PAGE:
The maxilla is one of the head extremities that appear in crustaceans (Crustacea) and insects (Insecta) in the broader sense. In the case of insects and the higher-level group of trachea animals (tracheata), the maxillae are integrated into a head capsule and serve here as mouth parts .
In crustaceans, too, the maxillae are usually involved in food intake. The transition between the functions of the extremities is fluid in the crustaceans and varies between the swimming leg and the mouthpiece. In crustaceans, the maxilla forms the fourth and fifth extremities in the cephalothorax . One also speaks of maxillipedas when the two maxillae are joined by other trunk legs as mouthparts (in crayfish , for example, these are three pairs of maxillipedes).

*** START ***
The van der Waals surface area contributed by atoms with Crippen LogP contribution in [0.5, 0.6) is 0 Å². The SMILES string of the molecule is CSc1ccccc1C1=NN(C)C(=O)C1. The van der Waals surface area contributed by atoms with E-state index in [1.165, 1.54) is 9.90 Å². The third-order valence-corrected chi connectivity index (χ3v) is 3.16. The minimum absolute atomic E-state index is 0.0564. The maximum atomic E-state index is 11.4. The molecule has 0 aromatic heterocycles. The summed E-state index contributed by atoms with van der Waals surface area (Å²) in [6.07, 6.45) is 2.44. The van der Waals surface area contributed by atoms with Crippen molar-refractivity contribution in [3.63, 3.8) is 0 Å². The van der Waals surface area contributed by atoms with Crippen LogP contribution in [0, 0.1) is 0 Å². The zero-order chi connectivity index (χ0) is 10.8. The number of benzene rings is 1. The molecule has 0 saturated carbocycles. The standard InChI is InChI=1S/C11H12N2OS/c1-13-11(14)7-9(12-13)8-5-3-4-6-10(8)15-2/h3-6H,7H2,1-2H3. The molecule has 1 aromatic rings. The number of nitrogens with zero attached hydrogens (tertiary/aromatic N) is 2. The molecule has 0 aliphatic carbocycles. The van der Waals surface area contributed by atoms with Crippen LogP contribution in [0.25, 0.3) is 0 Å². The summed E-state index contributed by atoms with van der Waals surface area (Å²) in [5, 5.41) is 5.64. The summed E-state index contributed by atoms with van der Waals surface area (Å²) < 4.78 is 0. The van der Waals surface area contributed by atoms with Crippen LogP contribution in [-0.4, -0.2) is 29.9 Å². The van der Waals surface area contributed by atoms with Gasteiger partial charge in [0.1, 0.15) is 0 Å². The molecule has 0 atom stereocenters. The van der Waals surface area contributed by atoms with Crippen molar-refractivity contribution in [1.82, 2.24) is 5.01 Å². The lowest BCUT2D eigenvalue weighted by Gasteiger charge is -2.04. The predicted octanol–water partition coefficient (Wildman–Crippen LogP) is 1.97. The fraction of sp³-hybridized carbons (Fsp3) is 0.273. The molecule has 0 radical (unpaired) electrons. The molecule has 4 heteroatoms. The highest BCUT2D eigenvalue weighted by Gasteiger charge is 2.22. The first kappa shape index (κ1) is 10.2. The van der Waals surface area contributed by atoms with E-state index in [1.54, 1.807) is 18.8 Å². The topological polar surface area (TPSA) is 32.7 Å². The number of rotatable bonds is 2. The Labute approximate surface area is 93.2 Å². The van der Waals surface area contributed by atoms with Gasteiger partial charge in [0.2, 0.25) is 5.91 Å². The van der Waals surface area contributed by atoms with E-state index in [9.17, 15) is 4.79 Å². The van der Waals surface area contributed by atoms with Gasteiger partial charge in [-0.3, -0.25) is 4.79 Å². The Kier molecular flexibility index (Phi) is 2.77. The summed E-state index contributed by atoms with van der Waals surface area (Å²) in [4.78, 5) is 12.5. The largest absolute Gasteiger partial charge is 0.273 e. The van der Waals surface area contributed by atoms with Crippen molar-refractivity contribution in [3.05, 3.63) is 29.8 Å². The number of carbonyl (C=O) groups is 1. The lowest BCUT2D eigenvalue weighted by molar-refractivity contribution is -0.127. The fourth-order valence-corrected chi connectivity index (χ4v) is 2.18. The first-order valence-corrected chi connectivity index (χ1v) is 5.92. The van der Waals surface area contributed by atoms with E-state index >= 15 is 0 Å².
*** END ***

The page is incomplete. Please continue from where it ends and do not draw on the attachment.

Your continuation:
Insects largely have highly differentiated and specialized mouthparts. In insects, the maxilla forms the third and fourth head extremities after the antennae and mandibles , since the second antennae have been lost in the course of evolution. Correspondingly, the maxillae of crabs and those of insects and millipedes are homologous structures.
In insects, the second maxillae are always fused into a uniform labium . The labium should not be confused with the labrum, which shields the mouthparts as the upper lip, but cannot be diverted from the extremities. In the case of stinging-sucking insects, the labium as the overgrown second maxilla forms the basis for the suction tube.